Place flour and salt in a food processor bowl fitted with a metal blade. Pulse until nickel-sized clumps begin to form. Add 3 Tbsp ice water and pulse again. Check your dough. Is it dry? Does it form a dough ball? Chances are you will have to add more water. Add ice water, one Tablespoon at a time, pulsing in between and checking the dough. You will probably end up adding about 6 Tablespoons or so in total. Pull the dough out and form a ball. Roll in plastic wrap and chill in refrigerator for at least 30 minutes.
Preheat oven to 375 degrees.
Remove dough from refrigerator and separate into two balls, one slightly larger than the other. Place the smaller ball back in the fridge until ready to use. Sprinkle some flour on the counter and place the dough ball on top. Sprinkle some flour on the dough and roll with rolling pin, rolling 2-3 times, lifting moving the dough, then placing it back down to roll some more. Frequently moving the dough around while rolling will help keep the dough from sticking to the counter.
Alternatively, a technique I recently began to use is to put a large piece of parchment paper on the counter, sprinkle with flour, put the dough on top of the paper, and place another equally large piece of parchment on top of the dough ball. Roll your dough out through the parchment to about a 12-inch round. Don’t worry if it’s not perfect. Peel back the parchment and use the bottom parchment to lift, flip and center the dough circle over a 9-inch pie tin. Peel back the bottom piece of parchment and gently push the crust into the form of the pan (save this piece of parchment). Again, it doesn’t have to be perfect-you can pinch and patch as you go. Flute the edges of the crust.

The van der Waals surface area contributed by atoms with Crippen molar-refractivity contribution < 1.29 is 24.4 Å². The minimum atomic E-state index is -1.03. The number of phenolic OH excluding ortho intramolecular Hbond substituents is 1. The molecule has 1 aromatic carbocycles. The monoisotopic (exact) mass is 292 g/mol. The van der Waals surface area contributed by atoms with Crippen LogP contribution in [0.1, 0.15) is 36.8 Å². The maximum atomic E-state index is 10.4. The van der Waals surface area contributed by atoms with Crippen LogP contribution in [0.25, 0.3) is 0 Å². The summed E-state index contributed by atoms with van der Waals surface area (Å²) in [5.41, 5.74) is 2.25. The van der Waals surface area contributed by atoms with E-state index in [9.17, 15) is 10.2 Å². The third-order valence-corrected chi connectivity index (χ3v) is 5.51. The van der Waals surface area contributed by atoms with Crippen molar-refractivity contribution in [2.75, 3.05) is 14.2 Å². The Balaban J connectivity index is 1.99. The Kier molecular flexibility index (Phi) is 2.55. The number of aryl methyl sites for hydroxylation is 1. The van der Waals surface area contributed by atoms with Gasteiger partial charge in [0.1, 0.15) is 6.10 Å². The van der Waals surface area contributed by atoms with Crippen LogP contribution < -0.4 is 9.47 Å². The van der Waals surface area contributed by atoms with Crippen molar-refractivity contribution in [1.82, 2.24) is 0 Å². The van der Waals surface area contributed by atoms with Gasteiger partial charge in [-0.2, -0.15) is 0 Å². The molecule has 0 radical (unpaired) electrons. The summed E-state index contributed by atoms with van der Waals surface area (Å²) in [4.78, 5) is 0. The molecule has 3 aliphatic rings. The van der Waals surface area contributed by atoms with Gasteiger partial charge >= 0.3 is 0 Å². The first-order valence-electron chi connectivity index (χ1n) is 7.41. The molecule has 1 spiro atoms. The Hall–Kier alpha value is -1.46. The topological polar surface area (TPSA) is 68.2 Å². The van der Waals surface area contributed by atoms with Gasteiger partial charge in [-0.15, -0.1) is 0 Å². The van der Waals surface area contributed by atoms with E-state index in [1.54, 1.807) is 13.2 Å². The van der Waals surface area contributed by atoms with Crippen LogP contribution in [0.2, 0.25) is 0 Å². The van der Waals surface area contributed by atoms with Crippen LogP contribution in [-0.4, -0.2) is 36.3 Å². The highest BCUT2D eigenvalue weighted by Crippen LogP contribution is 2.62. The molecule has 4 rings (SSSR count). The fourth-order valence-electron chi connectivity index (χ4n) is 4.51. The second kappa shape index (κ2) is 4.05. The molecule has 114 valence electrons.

Remember that piece of parchment I told you to save? Lay it across the crust in your pie tin. Now you need to weigh it down. You can use a bunch of copper pennies. I liked to use beans, Make sure they are spread evenly across the bottom of the crust. Bake the crust until it just starts to turn golden and crisp, about 35 minutes. Remove from oven and make your filling while it cools.
Turn oven temperature up to 425 degrees.
for the filling:
2 pounds of berries (blueberries, blackberries, huckleberries or any combination. You may also use a combination of up to one pound of strawberries with a darker berry to equal 2 pounds)
2/3 cup brown sugar
1/3 cup all-purpose, unbleached flour
2 Tbsp fresh squeezed lemon juice
2 Tbsp unsalted butter, cut into small pieces
1/4 tsp salt
1/2 tsp cinnamon
2 sprigs of fresh thyme leaves
1/ cup milk and turbinado sugar (or other large grain or granulated sugar) for sprinkling the crust
Place berries in a large bowl, add sugar and cinnamon. Using a fork or a masher, gently mash berries slightly with the sugar to combine. Fold in the flour and thyme leaves.
Place filling into pre-baked pie crust. Top with lemon juice and dot with butter pieces.